Martin Sherman’s Bent has had many reincarnations since its premier in 1979; its revival at the Royal National Theatre, London, in 1990 is deemed to be one of its most notable where Sir Ian McKellen played Max, the complex and troubled protagonist. Cut Lunch Productions brings this gay classic to the Melbourne stage this month and it is a play that still has the ability to move, anger and motivate audience members.
It is a great decision of Theatre Works to green light this important play, and it’s not even Midsumma! The play’s central theme is homosexual history of the holocaust where thousands of homosexual men were rounded up, branded with a pink triangle and sent to the death camps. It’s a story about love coming out of the most desperate of circumstances.
Director Eddy Segal relies on good lighting, skilled acting and minimal set to tell the story of Bent. He and the cast do this successfully for the most part. With its simple set and carefully crafted lighting design, this production does a good job in conveying all the terror of the concentration camps during the Nazi regime and the poignancy of the play’s love story.
The story tells of two male lovers, Rudy (Zak Zavod) and Max (Christopher Brown), who flee Berlin after they get entangled with a one night stand called Wolf (Benjamin Clegg) who happens to be too close to Hitler’s inner circle. They hide in a forest outside the city but are then caught by the Gestapo and arrested for being homosexual. Both men find themselves on a train bound for Dachau. Rudy loses his life in a horrific scene of torture on this train journey and at the same time Max encounters Horst (Paul Blenheim) and their friendship grows into a love affair. Max is able to persuade the authorities at the camp not to brand him with a pink triangle but with a yellow star – to denote a Jewish inmate – as this is a more acceptable branding for the death camp as the homosexuals with the pink triangles sat on the bottom rung.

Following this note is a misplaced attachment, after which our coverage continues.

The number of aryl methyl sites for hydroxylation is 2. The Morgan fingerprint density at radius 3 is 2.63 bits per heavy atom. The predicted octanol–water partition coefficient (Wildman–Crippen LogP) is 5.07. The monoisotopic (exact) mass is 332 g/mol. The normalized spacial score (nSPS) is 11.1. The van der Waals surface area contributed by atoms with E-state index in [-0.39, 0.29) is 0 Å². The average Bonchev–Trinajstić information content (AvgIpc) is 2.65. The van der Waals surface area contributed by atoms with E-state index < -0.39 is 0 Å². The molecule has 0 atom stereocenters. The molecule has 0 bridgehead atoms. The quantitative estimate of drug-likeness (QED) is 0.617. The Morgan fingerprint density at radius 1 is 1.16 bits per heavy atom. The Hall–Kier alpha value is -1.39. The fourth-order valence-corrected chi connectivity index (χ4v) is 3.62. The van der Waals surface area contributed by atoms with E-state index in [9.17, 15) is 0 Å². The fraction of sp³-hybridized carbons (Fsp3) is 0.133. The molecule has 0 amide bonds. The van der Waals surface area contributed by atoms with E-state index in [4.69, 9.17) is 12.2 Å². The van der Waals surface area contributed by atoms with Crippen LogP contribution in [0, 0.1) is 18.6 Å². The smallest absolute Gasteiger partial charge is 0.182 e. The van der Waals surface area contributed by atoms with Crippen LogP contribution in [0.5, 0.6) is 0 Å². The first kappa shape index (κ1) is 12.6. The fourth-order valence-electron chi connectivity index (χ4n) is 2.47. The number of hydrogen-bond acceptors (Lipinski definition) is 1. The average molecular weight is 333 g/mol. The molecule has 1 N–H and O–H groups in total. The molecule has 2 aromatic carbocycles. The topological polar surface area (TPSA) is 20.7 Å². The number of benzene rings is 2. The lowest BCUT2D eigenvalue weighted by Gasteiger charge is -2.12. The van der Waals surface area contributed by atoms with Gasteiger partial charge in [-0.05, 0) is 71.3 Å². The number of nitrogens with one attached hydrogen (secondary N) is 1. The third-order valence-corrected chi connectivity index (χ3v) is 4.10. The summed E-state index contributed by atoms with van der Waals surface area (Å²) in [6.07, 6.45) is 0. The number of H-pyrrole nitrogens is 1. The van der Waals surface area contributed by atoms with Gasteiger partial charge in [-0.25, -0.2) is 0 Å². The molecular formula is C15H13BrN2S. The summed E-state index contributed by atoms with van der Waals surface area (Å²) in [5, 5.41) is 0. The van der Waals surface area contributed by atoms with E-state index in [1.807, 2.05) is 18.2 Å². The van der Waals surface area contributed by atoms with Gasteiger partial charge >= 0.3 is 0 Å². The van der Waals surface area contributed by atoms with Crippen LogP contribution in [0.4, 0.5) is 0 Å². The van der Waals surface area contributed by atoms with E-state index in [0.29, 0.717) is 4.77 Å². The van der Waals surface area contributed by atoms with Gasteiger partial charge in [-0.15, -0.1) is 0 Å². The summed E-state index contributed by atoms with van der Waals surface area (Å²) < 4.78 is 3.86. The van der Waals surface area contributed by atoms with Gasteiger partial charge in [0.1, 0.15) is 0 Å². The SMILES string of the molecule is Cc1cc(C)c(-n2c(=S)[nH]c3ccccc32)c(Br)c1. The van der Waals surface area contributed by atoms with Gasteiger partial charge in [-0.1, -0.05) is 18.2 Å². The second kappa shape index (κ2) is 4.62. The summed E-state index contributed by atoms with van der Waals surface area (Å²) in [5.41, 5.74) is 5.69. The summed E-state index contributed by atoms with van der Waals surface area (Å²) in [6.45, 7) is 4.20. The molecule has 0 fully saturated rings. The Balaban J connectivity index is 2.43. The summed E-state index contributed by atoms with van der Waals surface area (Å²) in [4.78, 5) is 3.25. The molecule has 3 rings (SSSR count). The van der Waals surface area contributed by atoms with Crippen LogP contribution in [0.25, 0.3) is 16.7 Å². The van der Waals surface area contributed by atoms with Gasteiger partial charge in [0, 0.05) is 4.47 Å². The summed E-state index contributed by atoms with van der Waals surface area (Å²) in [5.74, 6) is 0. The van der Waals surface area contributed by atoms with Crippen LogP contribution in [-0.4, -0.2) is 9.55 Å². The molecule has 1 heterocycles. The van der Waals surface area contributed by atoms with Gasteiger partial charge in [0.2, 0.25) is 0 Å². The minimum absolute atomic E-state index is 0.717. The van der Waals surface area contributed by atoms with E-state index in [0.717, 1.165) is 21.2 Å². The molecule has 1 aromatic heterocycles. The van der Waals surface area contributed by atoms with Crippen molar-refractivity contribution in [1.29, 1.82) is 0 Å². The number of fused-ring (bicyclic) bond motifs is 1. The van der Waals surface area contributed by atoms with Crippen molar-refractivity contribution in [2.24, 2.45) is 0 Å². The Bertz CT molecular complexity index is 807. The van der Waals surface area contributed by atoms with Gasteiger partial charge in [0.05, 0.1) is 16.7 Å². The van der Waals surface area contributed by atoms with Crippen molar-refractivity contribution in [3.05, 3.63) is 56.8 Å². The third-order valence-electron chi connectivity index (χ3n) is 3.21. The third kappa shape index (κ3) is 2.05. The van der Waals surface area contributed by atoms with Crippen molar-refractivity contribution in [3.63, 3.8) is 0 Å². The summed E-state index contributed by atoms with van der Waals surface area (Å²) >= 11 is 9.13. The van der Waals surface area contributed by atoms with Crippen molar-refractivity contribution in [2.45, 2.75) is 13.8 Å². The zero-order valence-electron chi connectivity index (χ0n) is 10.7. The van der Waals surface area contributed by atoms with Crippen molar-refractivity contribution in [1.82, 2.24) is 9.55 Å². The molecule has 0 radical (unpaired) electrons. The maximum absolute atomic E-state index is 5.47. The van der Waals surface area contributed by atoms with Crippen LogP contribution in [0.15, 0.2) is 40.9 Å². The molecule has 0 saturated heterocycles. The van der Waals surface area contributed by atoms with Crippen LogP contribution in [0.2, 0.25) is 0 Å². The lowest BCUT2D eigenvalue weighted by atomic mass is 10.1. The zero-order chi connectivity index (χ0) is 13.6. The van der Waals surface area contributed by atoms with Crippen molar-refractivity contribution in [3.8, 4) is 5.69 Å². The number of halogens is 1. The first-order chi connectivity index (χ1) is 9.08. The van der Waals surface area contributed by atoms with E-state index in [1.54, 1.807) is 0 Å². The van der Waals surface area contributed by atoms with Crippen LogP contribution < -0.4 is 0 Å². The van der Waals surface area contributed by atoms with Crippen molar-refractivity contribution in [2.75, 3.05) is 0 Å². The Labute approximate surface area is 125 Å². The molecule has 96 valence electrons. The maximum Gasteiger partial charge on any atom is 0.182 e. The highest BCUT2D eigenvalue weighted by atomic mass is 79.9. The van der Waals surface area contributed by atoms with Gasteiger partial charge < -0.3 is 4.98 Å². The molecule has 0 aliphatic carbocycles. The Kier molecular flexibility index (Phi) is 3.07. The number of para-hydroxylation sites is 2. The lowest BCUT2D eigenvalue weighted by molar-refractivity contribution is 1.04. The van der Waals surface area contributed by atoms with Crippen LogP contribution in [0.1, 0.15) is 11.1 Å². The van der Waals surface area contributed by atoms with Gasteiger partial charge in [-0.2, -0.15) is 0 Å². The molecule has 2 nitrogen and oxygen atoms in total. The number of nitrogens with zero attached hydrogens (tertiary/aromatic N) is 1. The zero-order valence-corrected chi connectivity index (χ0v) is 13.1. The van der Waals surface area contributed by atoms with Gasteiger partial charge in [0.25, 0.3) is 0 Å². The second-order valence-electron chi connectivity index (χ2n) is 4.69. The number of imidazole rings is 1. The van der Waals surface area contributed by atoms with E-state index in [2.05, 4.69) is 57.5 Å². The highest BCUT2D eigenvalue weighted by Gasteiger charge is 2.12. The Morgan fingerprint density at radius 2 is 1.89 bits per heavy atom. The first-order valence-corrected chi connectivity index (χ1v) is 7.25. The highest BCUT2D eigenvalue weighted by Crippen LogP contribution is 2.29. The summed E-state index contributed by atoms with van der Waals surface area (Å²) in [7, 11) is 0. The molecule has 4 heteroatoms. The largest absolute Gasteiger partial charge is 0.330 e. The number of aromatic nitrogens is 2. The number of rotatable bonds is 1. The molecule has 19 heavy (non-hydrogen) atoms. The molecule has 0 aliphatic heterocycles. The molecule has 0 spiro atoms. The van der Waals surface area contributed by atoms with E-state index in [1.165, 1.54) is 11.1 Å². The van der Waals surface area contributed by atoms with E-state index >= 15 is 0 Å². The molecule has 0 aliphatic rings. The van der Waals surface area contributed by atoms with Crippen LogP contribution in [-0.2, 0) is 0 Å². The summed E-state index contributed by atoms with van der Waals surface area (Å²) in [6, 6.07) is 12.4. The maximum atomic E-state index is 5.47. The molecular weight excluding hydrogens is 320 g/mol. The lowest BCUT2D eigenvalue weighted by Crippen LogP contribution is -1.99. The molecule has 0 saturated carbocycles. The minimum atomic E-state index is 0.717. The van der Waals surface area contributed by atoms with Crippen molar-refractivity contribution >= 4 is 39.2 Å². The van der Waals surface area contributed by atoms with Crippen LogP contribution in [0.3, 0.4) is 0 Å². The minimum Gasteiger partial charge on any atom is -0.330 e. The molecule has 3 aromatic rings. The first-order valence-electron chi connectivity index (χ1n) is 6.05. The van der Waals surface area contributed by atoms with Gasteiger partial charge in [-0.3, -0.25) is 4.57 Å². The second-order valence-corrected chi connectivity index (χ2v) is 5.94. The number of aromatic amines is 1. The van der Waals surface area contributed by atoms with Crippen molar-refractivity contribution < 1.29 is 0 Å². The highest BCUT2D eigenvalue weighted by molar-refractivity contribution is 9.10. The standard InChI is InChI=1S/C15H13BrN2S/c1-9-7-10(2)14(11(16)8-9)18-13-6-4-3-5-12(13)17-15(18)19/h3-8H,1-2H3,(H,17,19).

So themes of identity and honesty to oneself and others are another feature of this well-crafted play as well. Act Two really took off with the two actors, Blenheim and Brown, portraying the vulnerability and the strength of companionship with subtlety and the right kind of intimacy was evoked. The ‘virtual orgasm’ scene was beautifully executed with the whole audience being taken in with its eroticism and its tenderness. Both actors did exceptionally well to bring this to life as they stood gazing into the audience, showing their characters falling into the depths of longing for the unattainable but them doing their level best to make it all happen with their imaginative powers.
Both actors really captured their first stirrings of love and the progress to Horst declaration of love as both men passed back and forward moving the rocks, their daily, menial task at the camp.
Another scene worth noting was the torture and death of Rudy. This scene showed the necessary violence to establish the horror that befell the characters so quickly after being arrested. Brown’s focus and control of his facial expression contributed greatly to this harrowing scene.
Max visits Uncle Freddie (Robert van Mackelenberg) within the confines of a public park. This scene brought much humour yet emphasized the foreboding that surrounded them. Van Mackelenberg’s Freddie is a relaxed, older and wiser homosexual trying to help his nephew escape using family money and fresh identity papers. This scene was different to the shaky start of the play where I didn’t think the relationship between Max and Rudy was established strongly enough.
The very moving ending saw many audience members unable to hold back their tears. Bent is a timeless play as it explores our ability to love others and ourselves. It’s so unsettling to watch the prejudice and intolerance against the homosexual man in the darkest time of the 20th century, the desperate episode of WWII and man’s inhumanity to man. How strong is gay identity now in the 21st century; could it survive even a sliver of the intolerance that permeated as a result of Hilter’s Nazi Germany?